Families with children resulting from ART: Psychosocial and financial implications

NICHD Cooperative Reproductive Medicine Network

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3 Scopus citations


STUDY QUESTION: What are the psychosocial and financial issues experienced among families with children 2-12 years of age conceived by ART? SUMMARY ANSWER: Our results suggest that families with children, 2-12 years of age, conceived via ART are doing well, although impacts were identified on parents of twins and higher-order multiples. WHAT IS KNOWN ALREADY: Multiple births have been associated with higher morbidity and mortality of children, as well as financial costs to families and society. STUDY DESIGN, SIZE, DURATION: This study was an assessment of familial response to birth of singletons, twins and higher order multiples at child's ages of 2-12. PARTICIPANTS/MATERIALS, SETTING,METHODS: Semi-structured interviews and surveys were conducted with mothers (n= 348) and fathers (n= 338) of singletons, twins and higher-order multiple gestations who received fertility services. MAIN RESULTS AND THE ROLE OF CHANCE: No significant differences were observed between the groups in domains of primary caregiving or parental separation/divorce. Impacts were identified on parent's ability to maintain employment. The revised 15-item scores of the Impact on Family Scale were significantly lower, reflecting more negative impacts, among families with twins (beta =-2.6, 95% confidence interval (CI), -4.7, -0.5, P =0.014) and multiples (beta=-7.4, 95% CI, -10.4, -4.5, P<0.001) than among families with singletons. Similarly, the Parenting Stress Index total scores were significantly lower among families with twins and multiples, indicating greater levels of stress, when compared to those with singletons. In addition, the Beck Depression Inventory total score were significantly higher for twins and multiples, and the Child Behaviour Checklist for ages 1.5-5 total problem score was significantly higher for twins when compared to singletons. LIMITATIONS, REASONS FOR CAUTION: The study was limited to families who received fertility treatment and constitutes a population that was well educated and had higher incomes. Additionally, interview data was self-reported. STUDY FUNDING/COMPETING INTEREST(S): This work was supported by National Institutes of Health (NIH)/Eunice Kennedy Shriver National Institute of Child Health and Human Development (NICHD) U10 HD39005 (to M.P.D.), U10 HD077680 (to K.R.H.), U10 HD077844 (to A.Z.), U10 HD077841 (to M.C.), U10 HD38992 (to R.S.L.), U10 HD27049 (to C.C.), U10 HD055925 (to H.Z.). The content is solely the responsibility of the authors and does not necessarily represent the official views of the NICHD or NIH. Dr Virginia Miller-no conflicts;DrMichael P. Diamond-NIH Funding, AbbVie, Bayer andObsEva Funding; Board of Directors and Stockholder for Advanced Reproductive Care; Dr Karl R. Hansen-Yale University/Reproductive Medicine Network/NICHD, Roche Diagnostics and Ferring International Pharmascience Center US funding; Dr Anne Steiner-NIH Funding; Dr Marcelle I. Cedars-no conflicts; Dr Richard Legro-consultant for Ogeda, Millendo, Kindex and Bayer; Ferring and Astra Zeneca funding; Dr Stephen A. Krawetz-no conflicts;Dr Christos Coutifaris-NIH Funding; Dr Hao Huang-no conflicts; Dr Nanette Santoro-no conflicts; Dr Heping Zhang-NIH Funding. TRIAL REGISTRATION NUMBER: N/A.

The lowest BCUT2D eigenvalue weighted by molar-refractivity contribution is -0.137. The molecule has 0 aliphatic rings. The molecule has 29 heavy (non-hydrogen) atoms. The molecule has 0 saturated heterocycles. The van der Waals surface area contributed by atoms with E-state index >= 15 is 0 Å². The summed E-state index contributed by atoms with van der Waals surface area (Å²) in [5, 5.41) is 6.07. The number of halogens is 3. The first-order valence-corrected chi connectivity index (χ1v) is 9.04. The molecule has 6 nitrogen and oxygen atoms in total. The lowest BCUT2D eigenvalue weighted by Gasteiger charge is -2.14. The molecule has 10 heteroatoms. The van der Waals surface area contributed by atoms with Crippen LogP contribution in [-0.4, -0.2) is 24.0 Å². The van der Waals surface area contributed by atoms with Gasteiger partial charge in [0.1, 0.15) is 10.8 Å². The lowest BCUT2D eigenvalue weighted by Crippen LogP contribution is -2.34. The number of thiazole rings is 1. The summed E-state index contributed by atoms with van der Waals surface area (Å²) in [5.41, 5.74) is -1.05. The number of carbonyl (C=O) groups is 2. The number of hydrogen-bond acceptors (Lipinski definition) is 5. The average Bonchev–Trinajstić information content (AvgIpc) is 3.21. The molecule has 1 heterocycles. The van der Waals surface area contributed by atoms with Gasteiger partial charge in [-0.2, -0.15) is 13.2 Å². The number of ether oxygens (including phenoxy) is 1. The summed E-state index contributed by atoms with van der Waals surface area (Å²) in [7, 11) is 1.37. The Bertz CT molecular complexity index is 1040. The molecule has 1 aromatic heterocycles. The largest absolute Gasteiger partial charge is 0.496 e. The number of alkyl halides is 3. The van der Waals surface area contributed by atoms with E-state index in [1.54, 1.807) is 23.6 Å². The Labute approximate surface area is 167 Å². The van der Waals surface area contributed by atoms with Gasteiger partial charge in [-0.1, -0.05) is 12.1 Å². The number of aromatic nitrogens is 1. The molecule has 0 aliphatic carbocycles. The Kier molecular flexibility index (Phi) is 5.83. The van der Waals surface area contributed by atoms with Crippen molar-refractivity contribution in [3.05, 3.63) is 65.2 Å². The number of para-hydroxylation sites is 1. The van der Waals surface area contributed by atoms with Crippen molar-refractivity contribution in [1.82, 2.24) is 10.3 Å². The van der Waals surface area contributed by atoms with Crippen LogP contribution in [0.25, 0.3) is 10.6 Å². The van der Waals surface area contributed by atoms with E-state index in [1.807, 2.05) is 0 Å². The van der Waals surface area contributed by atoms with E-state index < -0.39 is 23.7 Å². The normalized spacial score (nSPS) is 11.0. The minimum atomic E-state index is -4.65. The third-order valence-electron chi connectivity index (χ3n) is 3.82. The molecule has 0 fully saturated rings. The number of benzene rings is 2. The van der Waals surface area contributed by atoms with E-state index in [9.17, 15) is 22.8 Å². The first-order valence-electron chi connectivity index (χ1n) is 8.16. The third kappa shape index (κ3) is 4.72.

Original languageEnglish (US)
Article numberhoaa010
JournalHuman Reproduction Open
Issue number2
StatePublished - 2020

All Science Journal Classification (ASJC) codes

  • Obstetrics and Gynecology
  • Reproductive Medicine
  • Embryology

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